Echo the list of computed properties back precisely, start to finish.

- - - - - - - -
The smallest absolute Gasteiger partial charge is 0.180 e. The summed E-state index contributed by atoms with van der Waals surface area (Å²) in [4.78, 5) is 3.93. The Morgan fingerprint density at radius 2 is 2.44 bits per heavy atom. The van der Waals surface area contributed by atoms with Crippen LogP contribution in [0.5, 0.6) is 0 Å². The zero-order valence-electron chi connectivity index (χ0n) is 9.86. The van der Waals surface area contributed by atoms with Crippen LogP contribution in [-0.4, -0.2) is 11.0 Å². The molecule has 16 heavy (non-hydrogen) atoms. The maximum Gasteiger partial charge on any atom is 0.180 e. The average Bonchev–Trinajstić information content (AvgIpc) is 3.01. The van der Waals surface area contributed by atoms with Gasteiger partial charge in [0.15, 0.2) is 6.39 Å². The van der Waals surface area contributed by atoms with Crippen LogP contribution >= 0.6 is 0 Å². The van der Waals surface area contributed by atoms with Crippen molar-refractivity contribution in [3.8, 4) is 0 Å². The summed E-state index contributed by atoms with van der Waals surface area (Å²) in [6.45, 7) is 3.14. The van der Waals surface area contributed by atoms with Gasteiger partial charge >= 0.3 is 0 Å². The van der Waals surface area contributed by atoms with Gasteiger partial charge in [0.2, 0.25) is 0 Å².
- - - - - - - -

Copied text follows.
The smallest absolute Gasteiger partial charge is 0.180 e. The summed E-state index contributed by atoms with van der Waals surface area (Å²) in [4.78, 5) is 3.93. The Morgan fingerprint density at radius 2 is 2.44 bits per heavy atom. The van der Waals surface area contributed by atoms with Crippen LogP contribution in [0.5, 0.6) is 0 Å². The zero-order valence-electron chi connectivity index (χ0n) is 9.86. The van der Waals surface area contributed by atoms with Crippen LogP contribution in [-0.4, -0.2) is 11.0 Å². The molecule has 16 heavy (non-hydrogen) atoms. The maximum Gasteiger partial charge on any atom is 0.180 e. The average Bonchev–Trinajstić information content (AvgIpc) is 3.01. The van der Waals surface area contributed by atoms with Gasteiger partial charge in [0.15, 0.2) is 6.39 Å². The van der Waals surface area contributed by atoms with Crippen LogP contribution >= 0.6 is 0 Å². The van der Waals surface area contributed by atoms with Crippen molar-refractivity contribution in [3.8, 4) is 0 Å². The summed E-state index contributed by atoms with van der Waals surface area (Å²) in [6.45, 7) is 3.14. The van der Waals surface area contributed by atoms with Gasteiger partial charge >= 0.3 is 0 Å². The van der Waals surface area contributed by atoms with Gasteiger partial charge in [0.2, 0.25) is 0 Å².